Radioactive carbon dating fossils
After death the amount of carbon-14 in the organic specimen decreases very regularly as the molecules decay.Carbon-14 has a half-life of 5,730 ± 40 years, meaning that every 5,700 years or so the object loses half its carbon-14.Where t is the age of the fossil (or the date of death) and ln() is the natural logarithm function.If the fossil has 35% of its carbon 14 still, then we can substitute values into our equation.In the case of radiocarbon dating, the half-life of carbon 14 is 5,730 years.This half life is a relatively small number, which means that carbon 14 dating is not particularly helpful for very recent deaths and deaths more than 50,000 years ago.After 5,730 years, the amount of carbon 14 left in the body is half of the original amount.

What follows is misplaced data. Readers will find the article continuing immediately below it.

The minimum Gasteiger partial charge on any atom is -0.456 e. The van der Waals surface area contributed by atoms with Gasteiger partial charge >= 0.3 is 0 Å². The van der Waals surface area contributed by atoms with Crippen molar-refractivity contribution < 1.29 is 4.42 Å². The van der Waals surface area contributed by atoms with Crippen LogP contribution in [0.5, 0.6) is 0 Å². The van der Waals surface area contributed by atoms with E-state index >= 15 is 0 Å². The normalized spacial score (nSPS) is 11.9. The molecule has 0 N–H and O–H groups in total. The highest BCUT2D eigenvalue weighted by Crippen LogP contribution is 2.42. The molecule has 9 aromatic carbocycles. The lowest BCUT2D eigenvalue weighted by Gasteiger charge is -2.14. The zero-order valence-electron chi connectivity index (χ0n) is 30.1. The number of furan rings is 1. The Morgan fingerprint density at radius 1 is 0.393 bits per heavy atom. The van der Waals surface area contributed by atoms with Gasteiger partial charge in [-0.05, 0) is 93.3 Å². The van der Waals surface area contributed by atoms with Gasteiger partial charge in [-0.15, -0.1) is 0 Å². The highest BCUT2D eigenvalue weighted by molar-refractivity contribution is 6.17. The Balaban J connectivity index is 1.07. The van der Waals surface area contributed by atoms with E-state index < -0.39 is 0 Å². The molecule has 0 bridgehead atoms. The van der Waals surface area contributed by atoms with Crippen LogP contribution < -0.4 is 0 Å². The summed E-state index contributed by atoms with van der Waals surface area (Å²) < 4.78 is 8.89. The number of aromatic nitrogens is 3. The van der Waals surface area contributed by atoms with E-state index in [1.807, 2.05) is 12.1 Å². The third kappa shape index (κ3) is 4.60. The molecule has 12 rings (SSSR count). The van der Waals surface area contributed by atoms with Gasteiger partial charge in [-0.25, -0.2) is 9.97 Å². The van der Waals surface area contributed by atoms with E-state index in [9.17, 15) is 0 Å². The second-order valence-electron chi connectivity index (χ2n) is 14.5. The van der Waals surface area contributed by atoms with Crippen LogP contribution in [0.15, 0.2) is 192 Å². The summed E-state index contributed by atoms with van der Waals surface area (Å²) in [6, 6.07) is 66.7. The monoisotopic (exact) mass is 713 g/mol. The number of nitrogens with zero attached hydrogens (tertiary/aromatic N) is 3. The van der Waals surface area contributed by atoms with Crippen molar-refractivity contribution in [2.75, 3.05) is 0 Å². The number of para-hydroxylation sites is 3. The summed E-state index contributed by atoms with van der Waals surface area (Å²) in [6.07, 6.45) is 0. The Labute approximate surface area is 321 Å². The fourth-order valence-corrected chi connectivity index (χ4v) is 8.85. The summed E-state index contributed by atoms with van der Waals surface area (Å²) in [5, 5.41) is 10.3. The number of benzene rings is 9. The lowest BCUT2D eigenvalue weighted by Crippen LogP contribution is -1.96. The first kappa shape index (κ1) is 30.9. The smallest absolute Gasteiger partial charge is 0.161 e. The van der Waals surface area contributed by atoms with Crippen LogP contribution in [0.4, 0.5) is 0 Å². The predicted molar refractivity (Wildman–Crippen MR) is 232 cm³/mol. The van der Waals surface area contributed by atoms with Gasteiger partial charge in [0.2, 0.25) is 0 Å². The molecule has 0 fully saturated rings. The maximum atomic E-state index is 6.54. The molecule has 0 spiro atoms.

The stable form of carbon is carbon 12 and the radioactive isotope carbon 14 decays over time into nitrogen 14 and other particles.So, the fossil is 8,680 years old, meaning the living organism died 8,680 years ago. As soon as a living organism dies, it stops taking in new carbon.By looking at the ratio of carbon-12 to carbon-14 in the sample and comparing it to the ratio in a living organism, it is possible to determine the age of a formerly living thing fairly precisely. So, if you had a fossil that had 10 percent carbon-14 compared to a living sample, then that fossil would be: t = [ ln (0.10) / (-0.693) ] x 5,700 years t = [ (-2.303) / (-0.693) ] x 5,700 years t = [ 3.323 ] x 5,700 years Because the half-life of carbon-14 is 5,700 years, it is only reliable for dating objects up to about 60,000 years old.However, the principle of carbon-14 dating applies to other isotopes as well.